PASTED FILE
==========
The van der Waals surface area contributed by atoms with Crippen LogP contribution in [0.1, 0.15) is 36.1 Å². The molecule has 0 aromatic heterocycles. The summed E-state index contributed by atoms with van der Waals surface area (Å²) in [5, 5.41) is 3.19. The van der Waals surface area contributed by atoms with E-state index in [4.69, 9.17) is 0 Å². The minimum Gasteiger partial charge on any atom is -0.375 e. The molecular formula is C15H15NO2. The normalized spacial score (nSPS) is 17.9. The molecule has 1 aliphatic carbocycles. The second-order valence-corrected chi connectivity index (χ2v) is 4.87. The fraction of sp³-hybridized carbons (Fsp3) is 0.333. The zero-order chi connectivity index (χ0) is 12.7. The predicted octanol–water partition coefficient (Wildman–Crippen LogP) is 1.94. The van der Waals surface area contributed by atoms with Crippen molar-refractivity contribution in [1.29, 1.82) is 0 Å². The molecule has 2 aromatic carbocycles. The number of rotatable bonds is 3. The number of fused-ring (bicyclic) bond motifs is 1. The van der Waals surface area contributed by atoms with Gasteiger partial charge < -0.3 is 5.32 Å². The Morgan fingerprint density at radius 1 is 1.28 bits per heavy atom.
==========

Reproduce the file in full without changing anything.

The van der Waals surface area contributed by atoms with Crippen LogP contribution in [0.1, 0.15) is 36.1 Å². The molecule has 0 aromatic heterocycles. The summed E-state index contributed by atoms with van der Waals surface area (Å²) in [5, 5.41) is 3.19. The van der Waals surface area contributed by atoms with E-state index in [4.69, 9.17) is 0 Å². The minimum Gasteiger partial charge on any atom is -0.375 e. The molecular formula is C15H15NO2. The normalized spacial score (nSPS) is 17.9. The molecule has 1 aliphatic carbocycles. The second-order valence-corrected chi connectivity index (χ2v) is 4.87. The fraction of sp³-hybridized carbons (Fsp3) is 0.333. The zero-order chi connectivity index (χ0) is 12.7. The predicted octanol–water partition coefficient (Wildman–Crippen LogP) is 1.94. The van der Waals surface area contributed by atoms with Crippen molar-refractivity contribution in [1.29, 1.82) is 0 Å². The molecule has 2 aromatic carbocycles. The number of rotatable bonds is 3. The number of fused-ring (bicyclic) bond motifs is 1. The van der Waals surface area contributed by atoms with Gasteiger partial charge < -0.3 is 5.32 Å². The Morgan fingerprint density at radius 1 is 1.28 bits per heavy atom.